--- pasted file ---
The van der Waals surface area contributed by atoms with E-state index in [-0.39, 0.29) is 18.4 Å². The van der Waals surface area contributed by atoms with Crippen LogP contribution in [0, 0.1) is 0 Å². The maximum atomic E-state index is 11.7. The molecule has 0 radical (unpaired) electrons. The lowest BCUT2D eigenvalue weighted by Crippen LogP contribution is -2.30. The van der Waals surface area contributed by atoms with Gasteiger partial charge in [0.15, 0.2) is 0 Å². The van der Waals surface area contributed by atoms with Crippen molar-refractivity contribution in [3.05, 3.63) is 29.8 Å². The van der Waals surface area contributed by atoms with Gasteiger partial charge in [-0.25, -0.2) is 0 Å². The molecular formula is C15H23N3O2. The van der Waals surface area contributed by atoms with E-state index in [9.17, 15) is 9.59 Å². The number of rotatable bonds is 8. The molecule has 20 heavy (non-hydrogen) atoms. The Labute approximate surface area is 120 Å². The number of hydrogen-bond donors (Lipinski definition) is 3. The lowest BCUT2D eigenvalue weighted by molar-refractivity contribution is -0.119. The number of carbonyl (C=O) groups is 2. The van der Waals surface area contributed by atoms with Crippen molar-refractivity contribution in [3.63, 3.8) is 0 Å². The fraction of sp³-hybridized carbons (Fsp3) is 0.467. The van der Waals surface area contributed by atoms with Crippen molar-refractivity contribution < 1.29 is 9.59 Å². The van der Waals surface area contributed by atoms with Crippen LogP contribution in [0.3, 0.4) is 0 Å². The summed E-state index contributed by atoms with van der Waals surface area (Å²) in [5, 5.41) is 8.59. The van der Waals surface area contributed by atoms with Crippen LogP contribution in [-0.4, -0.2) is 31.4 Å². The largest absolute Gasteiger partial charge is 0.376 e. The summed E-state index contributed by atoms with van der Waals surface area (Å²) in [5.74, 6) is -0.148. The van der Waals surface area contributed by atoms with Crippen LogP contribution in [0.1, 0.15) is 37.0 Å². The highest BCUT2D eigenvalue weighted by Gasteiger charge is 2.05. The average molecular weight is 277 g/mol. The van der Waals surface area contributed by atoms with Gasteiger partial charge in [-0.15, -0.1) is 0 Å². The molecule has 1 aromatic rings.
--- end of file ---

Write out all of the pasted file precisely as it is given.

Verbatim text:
The van der Waals surface area contributed by atoms with E-state index in [-0.39, 0.29) is 18.4 Å². The van der Waals surface area contributed by atoms with Crippen LogP contribution in [0, 0.1) is 0 Å². The maximum atomic E-state index is 11.7. The molecule has 0 radical (unpaired) electrons. The lowest BCUT2D eigenvalue weighted by Crippen LogP contribution is -2.30. The van der Waals surface area contributed by atoms with Gasteiger partial charge in [0.15, 0.2) is 0 Å². The van der Waals surface area contributed by atoms with Crippen molar-refractivity contribution in [3.05, 3.63) is 29.8 Å². The van der Waals surface area contributed by atoms with Gasteiger partial charge in [-0.25, -0.2) is 0 Å². The molecular formula is C15H23N3O2. The van der Waals surface area contributed by atoms with E-state index in [9.17, 15) is 9.59 Å². The number of rotatable bonds is 8. The molecule has 20 heavy (non-hydrogen) atoms. The Labute approximate surface area is 120 Å². The number of hydrogen-bond donors (Lipinski definition) is 3. The lowest BCUT2D eigenvalue weighted by molar-refractivity contribution is -0.119. The number of carbonyl (C=O) groups is 2. The van der Waals surface area contributed by atoms with Crippen molar-refractivity contribution in [3.63, 3.8) is 0 Å². The fraction of sp³-hybridized carbons (Fsp3) is 0.467. The van der Waals surface area contributed by atoms with Crippen molar-refractivity contribution < 1.29 is 9.59 Å². The van der Waals surface area contributed by atoms with Crippen LogP contribution in [0.3, 0.4) is 0 Å². The summed E-state index contributed by atoms with van der Waals surface area (Å²) in [5, 5.41) is 8.59. The van der Waals surface area contributed by atoms with Crippen LogP contribution in [-0.4, -0.2) is 31.4 Å². The largest absolute Gasteiger partial charge is 0.376 e. The summed E-state index contributed by atoms with van der Waals surface area (Å²) in [5.74, 6) is -0.148. The van der Waals surface area contributed by atoms with Crippen LogP contribution in [0.1, 0.15) is 37.0 Å². The highest BCUT2D eigenvalue weighted by Gasteiger charge is 2.05. The average molecular weight is 277 g/mol. The van der Waals surface area contributed by atoms with Gasteiger partial charge in [-0.15, -0.1) is 0 Å². The molecule has 1 aromatic rings.